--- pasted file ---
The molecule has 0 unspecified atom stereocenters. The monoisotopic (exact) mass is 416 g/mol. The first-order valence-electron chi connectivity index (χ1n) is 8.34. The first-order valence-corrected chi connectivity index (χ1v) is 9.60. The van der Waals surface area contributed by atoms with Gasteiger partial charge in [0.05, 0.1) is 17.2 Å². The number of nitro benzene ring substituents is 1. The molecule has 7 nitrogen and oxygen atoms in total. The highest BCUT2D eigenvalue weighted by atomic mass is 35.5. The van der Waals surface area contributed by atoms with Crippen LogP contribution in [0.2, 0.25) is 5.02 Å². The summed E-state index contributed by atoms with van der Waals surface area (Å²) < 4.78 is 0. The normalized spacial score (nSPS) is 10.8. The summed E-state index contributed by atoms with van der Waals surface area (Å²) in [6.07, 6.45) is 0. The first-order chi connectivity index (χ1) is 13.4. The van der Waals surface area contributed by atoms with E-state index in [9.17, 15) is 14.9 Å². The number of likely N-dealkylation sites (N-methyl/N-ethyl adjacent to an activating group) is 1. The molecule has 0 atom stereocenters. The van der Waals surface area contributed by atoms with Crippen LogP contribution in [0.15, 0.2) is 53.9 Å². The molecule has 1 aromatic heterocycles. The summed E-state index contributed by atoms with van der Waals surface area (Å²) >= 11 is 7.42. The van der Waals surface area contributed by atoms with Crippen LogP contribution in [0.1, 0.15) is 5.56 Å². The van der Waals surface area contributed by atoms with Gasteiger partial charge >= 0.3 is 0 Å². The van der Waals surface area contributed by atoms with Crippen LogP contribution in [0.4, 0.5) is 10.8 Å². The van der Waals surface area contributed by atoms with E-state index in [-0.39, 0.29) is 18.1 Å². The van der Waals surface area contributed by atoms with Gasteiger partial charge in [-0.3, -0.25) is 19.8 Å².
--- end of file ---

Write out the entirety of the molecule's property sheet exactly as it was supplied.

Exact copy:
The molecule has 0 unspecified atom stereocenters. The monoisotopic (exact) mass is 416 g/mol. The first-order valence-electron chi connectivity index (χ1n) is 8.34. The first-order valence-corrected chi connectivity index (χ1v) is 9.60. The van der Waals surface area contributed by atoms with Gasteiger partial charge in [0.05, 0.1) is 17.2 Å². The number of nitro benzene ring substituents is 1. The molecule has 7 nitrogen and oxygen atoms in total. The highest BCUT2D eigenvalue weighted by atomic mass is 35.5. The van der Waals surface area contributed by atoms with Crippen LogP contribution in [0.2, 0.25) is 5.02 Å². The summed E-state index contributed by atoms with van der Waals surface area (Å²) < 4.78 is 0. The normalized spacial score (nSPS) is 10.8. The summed E-state index contributed by atoms with van der Waals surface area (Å²) in [6.07, 6.45) is 0. The first-order chi connectivity index (χ1) is 13.4. The van der Waals surface area contributed by atoms with E-state index in [9.17, 15) is 14.9 Å². The number of likely N-dealkylation sites (N-methyl/N-ethyl adjacent to an activating group) is 1. The molecule has 0 atom stereocenters. The van der Waals surface area contributed by atoms with Crippen LogP contribution in [0.15, 0.2) is 53.9 Å². The molecule has 1 aromatic heterocycles. The summed E-state index contributed by atoms with van der Waals surface area (Å²) >= 11 is 7.42. The van der Waals surface area contributed by atoms with Crippen LogP contribution in [0.1, 0.15) is 5.56 Å². The van der Waals surface area contributed by atoms with Gasteiger partial charge >= 0.3 is 0 Å². The van der Waals surface area contributed by atoms with Crippen LogP contribution in [0.4, 0.5) is 10.8 Å². The van der Waals surface area contributed by atoms with E-state index in [-0.39, 0.29) is 18.1 Å². The van der Waals surface area contributed by atoms with Gasteiger partial charge in [-0.3, -0.25) is 19.8 Å².